I’ve had the complete privilege this year of being the Co-Editor-in-Chief of Epigram, Bristol University’s award-winning newspaper. And what a year it was. From the Black Lives Matter protests last June (and the fall of the Colston statue) to the situation of COVID on campus; the largest university rent-strike in UK history to the recent ‘Kill the Bill’ demonstrations, this year has been an eventful one for Bristol students and, indeed, university students across the country.

All in all, it’s been a pretty torrid year for many first years, so a competition such as this, which not only provides an opportunity for a creative outlet but has also produced some fine works in the process was a fantastic thing to do – and I was pleased to help out, in whatever small way I could. Well done to everyone who took part. There are some remarkable pieces, but, more importantly, they collectively capture both the challenges we can all relate to and moments of personal intimacy. I look forward to the exhibition and the chance for us to look at them together. Everyone at Epigram wishes you all the best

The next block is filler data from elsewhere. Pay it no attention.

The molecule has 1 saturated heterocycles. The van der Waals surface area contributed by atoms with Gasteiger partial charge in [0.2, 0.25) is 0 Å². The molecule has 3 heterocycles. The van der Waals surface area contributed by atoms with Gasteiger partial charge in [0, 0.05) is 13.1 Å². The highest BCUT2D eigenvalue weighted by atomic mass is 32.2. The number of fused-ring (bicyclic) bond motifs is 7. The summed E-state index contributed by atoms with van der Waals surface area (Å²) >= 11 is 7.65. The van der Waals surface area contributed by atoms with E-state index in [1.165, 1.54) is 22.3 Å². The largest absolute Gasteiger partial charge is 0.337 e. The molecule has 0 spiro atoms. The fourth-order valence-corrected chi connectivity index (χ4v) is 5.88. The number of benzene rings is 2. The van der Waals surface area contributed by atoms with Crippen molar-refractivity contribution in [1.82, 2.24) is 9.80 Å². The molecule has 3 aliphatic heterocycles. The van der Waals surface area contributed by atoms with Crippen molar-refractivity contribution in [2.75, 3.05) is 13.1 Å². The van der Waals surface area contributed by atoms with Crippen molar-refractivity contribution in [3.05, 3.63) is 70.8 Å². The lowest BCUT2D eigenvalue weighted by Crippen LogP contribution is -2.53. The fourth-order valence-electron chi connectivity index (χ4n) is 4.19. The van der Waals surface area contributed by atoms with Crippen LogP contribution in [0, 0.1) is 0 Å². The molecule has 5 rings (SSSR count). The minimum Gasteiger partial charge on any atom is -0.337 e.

Mary Price –  Bristol based artist

“I felt very privileged to do this and enjoyed seeing the beautiful and insightful work created by the students. 

The competition resonated with me hugely as during the pandemic I have been creating paintings aimed at bringing some optimistic colour to counteract the difficulty we have all experienced during this tough year.

The students’ work was in equal measure thoughtful, creative and revealing of the different perspectives inspired by the experience of studying during an extraordinary time. 

Creativity and taking the time to make art is extremely beneficial to mental health as it grounds you in an activity in the moment. It gives the opportunity to temporarily suspend anxiety”.